Updated:ORANGE COUNTY, Fla. —
All Rick Hendricks wants to do is practice shooting from the comfort of his own home, and in Florida that is perfectly legal.
“I’ll just have to test the barrier out to see if the
.22 will penetrate the back of it,” said Hendricks as he examined his current barriers and loaded another pellet into his air pistol. “It felt kind of good because you were outside and not inside at a target range.”
For now, Hendricks is only using his air pistol in his backyard. While he owns a .357, he said it makes too much noise and would prefer
the use of the air pistol.
To use a .22, he admits that will require reinforcing the barriers that separate his backyard from his neighbor’s.
“This would be the longest area right here, this would be the next one,” Hendricks said as he points out where he could set up alternative areas to shoot.
Florida statute 790 protects homeowners like Hendricks who want to set up their own range for target practice. Under the law, it is the state that has jurisdiction of firearms, not local counties or cities.
The law places few restrictions on recreational shooting, providing that it is on private property and that the bullets do not cross a right of way, paved public road, occupied dwelling and that the shooting is not “reckless or negligent.”
The law continues into section 823 of the Florida statutes, which designates
the “National Rifle Association Range Source Book” as the relevant standard for establishing what is considered safe and what would be considered “reckless or negligent.”
In 2011, the Florida Legislature went a step further with the law, adding a possible penalty of $5,000 and removal from office for any official who violates section 790 and restricts firearm use on private property.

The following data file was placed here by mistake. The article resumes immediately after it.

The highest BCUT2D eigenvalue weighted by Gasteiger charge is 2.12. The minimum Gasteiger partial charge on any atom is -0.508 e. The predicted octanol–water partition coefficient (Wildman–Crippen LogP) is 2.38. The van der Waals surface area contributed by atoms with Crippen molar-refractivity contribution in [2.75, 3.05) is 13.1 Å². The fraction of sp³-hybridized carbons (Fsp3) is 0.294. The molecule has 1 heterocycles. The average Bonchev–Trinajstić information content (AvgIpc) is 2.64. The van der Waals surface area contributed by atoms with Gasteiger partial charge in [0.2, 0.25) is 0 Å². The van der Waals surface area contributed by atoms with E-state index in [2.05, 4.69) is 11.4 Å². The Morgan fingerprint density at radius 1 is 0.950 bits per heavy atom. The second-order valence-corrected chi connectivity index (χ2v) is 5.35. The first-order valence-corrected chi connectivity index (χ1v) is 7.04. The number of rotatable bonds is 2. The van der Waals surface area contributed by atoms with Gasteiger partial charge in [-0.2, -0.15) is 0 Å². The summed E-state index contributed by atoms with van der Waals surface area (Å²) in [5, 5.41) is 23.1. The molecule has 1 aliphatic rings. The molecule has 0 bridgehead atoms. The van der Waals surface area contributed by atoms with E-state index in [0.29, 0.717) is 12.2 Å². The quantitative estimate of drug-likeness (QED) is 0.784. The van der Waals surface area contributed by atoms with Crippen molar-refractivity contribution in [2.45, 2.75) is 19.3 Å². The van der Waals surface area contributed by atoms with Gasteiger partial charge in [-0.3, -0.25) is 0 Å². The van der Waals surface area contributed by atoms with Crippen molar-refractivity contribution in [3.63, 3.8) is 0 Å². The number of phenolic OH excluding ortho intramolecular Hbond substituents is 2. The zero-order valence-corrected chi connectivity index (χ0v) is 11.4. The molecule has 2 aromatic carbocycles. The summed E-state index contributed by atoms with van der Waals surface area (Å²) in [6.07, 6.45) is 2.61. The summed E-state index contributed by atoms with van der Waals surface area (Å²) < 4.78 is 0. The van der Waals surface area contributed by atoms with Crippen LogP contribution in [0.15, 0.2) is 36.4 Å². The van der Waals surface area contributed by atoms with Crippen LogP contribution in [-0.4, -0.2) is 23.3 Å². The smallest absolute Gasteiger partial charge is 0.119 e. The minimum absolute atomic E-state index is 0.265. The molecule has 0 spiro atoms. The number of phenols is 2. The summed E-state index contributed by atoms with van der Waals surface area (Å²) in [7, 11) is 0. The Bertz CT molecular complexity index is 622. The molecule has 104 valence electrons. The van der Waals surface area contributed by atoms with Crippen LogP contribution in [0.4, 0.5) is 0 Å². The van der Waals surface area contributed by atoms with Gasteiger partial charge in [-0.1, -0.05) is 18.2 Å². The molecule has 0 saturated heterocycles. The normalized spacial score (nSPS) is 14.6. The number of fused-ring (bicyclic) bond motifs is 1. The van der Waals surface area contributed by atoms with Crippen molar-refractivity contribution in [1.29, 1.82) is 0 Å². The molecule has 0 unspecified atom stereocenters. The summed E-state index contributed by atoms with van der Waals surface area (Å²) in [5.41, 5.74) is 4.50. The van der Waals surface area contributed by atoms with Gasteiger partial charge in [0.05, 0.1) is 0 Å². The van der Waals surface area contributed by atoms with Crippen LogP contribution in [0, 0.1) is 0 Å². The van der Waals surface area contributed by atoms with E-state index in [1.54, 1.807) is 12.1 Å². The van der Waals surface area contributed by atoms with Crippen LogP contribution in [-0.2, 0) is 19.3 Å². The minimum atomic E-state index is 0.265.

“I would challenge you to look at the vast majority of state statutes where they supersede local rule, none of them have the penalties in there against the local official such that this statute does,” says attorney Tom Sadaka.
A former state prosecutor, Sadaka is currently representing Sandy Dziak in a civil lawsuit against her neighbor in Lake County. Dziak is a horse trainer who, according to court records, is suing her neighbor after she said his discharge of firearms spooked a horse she was working with, causing the horse to pin her to a barn wall.
Dziak was so badly injured in the incident that she had to be flown to an Orlando hospital. Now she is suing her neighbor for nuisance, negligence and tortious interference.
“How unfair it is, how unfair that a person is allowed to create such a nuisance that it affects the safety and well-being of person and property,” said Dziak as she groomed one of her prize dressage horses. “It’s just not right, it’s just not fair.”
It’s been two years since the accident and Dziak said she still can’t get on a horse and is hesitant to even use her land for training since she doesn’t know when her neighbor will open fire or how her horses will respond.
“They become frantic. Their immediate response is to run,” said Dziak.
Dziak said she has asked her neighbor to tell her when he is going to fire. She said she has even offered to buy him a membership to a gun range. However, she said the gunfire on the other side of her fence continues.
“We have no idea when it’s going to occur,” said Dziak.
Since the law was amended in 2011, counties across Florida have been exploring what options exist for regulation and are finding very little. According to an Attorney General’s opinion drafted by Pam Bondi on Sept. 21, 2011, to county leaders in Santa Rosa, “Santa Rosa may not regulate the recreational discharge of firearms in a residentially zoned area as the regulation of firearms is preempted to the state pursuant to section 790.33.”
While cities and counties are prohibited from imposing ordinances, attorneys said homeowners associations may have the authority that local leaders do not.
Because of the contract between a homeowner and a homeowners association
., the regulation of noise and other issues associated with the discharge of firearms could fall within the guidelines of the association and therefore be an issue of contractual obligation outside the scope of the Florida statute.
Back at Hendricks' home in Orange County, there is no HOA. For now, Hendricks said he's happy with his air pistol and potential upgrades for a .22, but he said the last thing he wants to do is upset his neighbors since for him, it's just a hobby and not worth upsetting his neighborhood’s peace and quiet.